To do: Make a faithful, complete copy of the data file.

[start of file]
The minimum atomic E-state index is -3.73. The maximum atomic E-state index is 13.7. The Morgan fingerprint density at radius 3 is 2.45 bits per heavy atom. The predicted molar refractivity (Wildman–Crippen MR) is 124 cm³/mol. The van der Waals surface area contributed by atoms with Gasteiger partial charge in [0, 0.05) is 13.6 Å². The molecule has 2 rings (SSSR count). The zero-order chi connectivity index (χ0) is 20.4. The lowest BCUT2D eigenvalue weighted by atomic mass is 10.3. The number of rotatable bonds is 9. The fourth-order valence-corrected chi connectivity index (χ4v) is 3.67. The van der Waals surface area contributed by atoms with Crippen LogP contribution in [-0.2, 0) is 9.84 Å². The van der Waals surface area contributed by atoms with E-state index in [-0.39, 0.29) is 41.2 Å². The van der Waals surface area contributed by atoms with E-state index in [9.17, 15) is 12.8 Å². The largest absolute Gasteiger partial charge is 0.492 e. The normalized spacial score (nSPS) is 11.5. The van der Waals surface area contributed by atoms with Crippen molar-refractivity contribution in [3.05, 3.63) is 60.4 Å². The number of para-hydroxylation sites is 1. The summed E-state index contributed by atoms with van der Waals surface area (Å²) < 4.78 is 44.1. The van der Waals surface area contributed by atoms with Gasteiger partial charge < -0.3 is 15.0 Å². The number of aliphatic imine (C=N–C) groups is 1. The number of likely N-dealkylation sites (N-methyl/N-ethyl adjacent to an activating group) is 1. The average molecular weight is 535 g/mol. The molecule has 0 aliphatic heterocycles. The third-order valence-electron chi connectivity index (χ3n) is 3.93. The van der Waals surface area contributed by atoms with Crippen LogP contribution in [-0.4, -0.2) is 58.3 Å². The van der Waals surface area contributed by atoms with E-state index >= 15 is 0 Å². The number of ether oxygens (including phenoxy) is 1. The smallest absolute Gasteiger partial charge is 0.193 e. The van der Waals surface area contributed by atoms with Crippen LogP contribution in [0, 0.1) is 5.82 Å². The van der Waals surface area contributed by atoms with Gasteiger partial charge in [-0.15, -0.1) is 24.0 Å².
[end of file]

The minimum atomic E-state index is -3.73. The maximum atomic E-state index is 13.7. The Morgan fingerprint density at radius 3 is 2.45 bits per heavy atom. The predicted molar refractivity (Wildman–Crippen MR) is 124 cm³/mol. The van der Waals surface area contributed by atoms with Gasteiger partial charge in [0, 0.05) is 13.6 Å². The molecule has 2 rings (SSSR count). The zero-order chi connectivity index (χ0) is 20.4. The lowest BCUT2D eigenvalue weighted by atomic mass is 10.3. The number of rotatable bonds is 9. The fourth-order valence-corrected chi connectivity index (χ4v) is 3.67. The van der Waals surface area contributed by atoms with Crippen LogP contribution in [-0.2, 0) is 9.84 Å². The van der Waals surface area contributed by atoms with E-state index in [-0.39, 0.29) is 41.2 Å². The van der Waals surface area contributed by atoms with E-state index in [9.17, 15) is 12.8 Å². The largest absolute Gasteiger partial charge is 0.492 e. The normalized spacial score (nSPS) is 11.5. The van der Waals surface area contributed by atoms with Crippen molar-refractivity contribution in [3.05, 3.63) is 60.4 Å². The number of para-hydroxylation sites is 1. The summed E-state index contributed by atoms with van der Waals surface area (Å²) < 4.78 is 44.1. The van der Waals surface area contributed by atoms with Gasteiger partial charge < -0.3 is 15.0 Å². The number of aliphatic imine (C=N–C) groups is 1. The number of likely N-dealkylation sites (N-methyl/N-ethyl adjacent to an activating group) is 1. The average molecular weight is 535 g/mol. The molecule has 0 aliphatic heterocycles. The third-order valence-electron chi connectivity index (χ3n) is 3.93. The van der Waals surface area contributed by atoms with Crippen LogP contribution in [-0.4, -0.2) is 58.3 Å². The van der Waals surface area contributed by atoms with E-state index >= 15 is 0 Å². The number of ether oxygens (including phenoxy) is 1. The smallest absolute Gasteiger partial charge is 0.193 e. The van der Waals surface area contributed by atoms with Crippen LogP contribution in [0, 0.1) is 5.82 Å². The van der Waals surface area contributed by atoms with Gasteiger partial charge in [-0.15, -0.1) is 24.0 Å².